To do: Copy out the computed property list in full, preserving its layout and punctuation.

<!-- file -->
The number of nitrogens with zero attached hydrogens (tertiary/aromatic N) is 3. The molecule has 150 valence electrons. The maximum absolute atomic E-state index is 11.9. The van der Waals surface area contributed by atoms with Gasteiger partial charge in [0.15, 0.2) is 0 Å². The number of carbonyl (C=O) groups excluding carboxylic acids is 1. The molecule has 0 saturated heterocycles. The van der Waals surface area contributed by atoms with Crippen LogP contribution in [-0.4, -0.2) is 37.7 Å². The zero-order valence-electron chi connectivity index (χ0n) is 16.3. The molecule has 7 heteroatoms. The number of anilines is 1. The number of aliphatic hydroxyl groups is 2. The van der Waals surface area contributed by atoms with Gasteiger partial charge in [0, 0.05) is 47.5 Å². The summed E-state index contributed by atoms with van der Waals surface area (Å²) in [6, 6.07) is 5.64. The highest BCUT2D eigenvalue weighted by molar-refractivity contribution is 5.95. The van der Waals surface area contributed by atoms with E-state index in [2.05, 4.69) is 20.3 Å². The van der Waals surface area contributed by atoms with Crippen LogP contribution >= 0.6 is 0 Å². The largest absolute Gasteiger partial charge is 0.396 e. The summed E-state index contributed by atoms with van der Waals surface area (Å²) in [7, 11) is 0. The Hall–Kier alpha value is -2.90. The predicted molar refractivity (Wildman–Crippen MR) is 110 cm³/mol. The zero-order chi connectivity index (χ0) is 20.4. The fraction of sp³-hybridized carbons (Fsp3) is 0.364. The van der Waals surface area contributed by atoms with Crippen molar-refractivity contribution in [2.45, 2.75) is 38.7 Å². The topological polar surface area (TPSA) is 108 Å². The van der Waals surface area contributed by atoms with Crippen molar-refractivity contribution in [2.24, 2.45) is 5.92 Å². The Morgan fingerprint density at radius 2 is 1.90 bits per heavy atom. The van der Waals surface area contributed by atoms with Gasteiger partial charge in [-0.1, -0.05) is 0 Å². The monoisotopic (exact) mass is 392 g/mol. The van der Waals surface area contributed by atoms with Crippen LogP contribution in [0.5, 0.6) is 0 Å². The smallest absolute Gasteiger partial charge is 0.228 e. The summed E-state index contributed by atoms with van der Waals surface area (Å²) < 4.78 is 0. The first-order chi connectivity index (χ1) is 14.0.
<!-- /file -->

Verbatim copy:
The number of nitrogens with zero attached hydrogens (tertiary/aromatic N) is 3. The molecule has 150 valence electrons. The maximum absolute atomic E-state index is 11.9. The van der Waals surface area contributed by atoms with Gasteiger partial charge in [0.15, 0.2) is 0 Å². The number of carbonyl (C=O) groups excluding carboxylic acids is 1. The molecule has 0 saturated heterocycles. The van der Waals surface area contributed by atoms with Crippen LogP contribution in [-0.4, -0.2) is 37.7 Å². The zero-order valence-electron chi connectivity index (χ0n) is 16.3. The molecule has 7 heteroatoms. The number of anilines is 1. The number of aliphatic hydroxyl groups is 2. The van der Waals surface area contributed by atoms with Gasteiger partial charge in [0, 0.05) is 47.5 Å². The summed E-state index contributed by atoms with van der Waals surface area (Å²) in [6, 6.07) is 5.64. The highest BCUT2D eigenvalue weighted by molar-refractivity contribution is 5.95. The van der Waals surface area contributed by atoms with E-state index in [2.05, 4.69) is 20.3 Å². The van der Waals surface area contributed by atoms with Crippen LogP contribution >= 0.6 is 0 Å². The largest absolute Gasteiger partial charge is 0.396 e. The summed E-state index contributed by atoms with van der Waals surface area (Å²) in [7, 11) is 0. The Hall–Kier alpha value is -2.90. The predicted molar refractivity (Wildman–Crippen MR) is 110 cm³/mol. The zero-order chi connectivity index (χ0) is 20.4. The fraction of sp³-hybridized carbons (Fsp3) is 0.364. The van der Waals surface area contributed by atoms with Crippen molar-refractivity contribution in [2.45, 2.75) is 38.7 Å². The topological polar surface area (TPSA) is 108 Å². The van der Waals surface area contributed by atoms with Crippen molar-refractivity contribution in [2.24, 2.45) is 5.92 Å². The Morgan fingerprint density at radius 2 is 1.90 bits per heavy atom. The van der Waals surface area contributed by atoms with Gasteiger partial charge in [-0.1, -0.05) is 0 Å². The monoisotopic (exact) mass is 392 g/mol. The van der Waals surface area contributed by atoms with Crippen LogP contribution in [0.5, 0.6) is 0 Å². The smallest absolute Gasteiger partial charge is 0.228 e. The summed E-state index contributed by atoms with van der Waals surface area (Å²) < 4.78 is 0. The first-order chi connectivity index (χ1) is 14.0.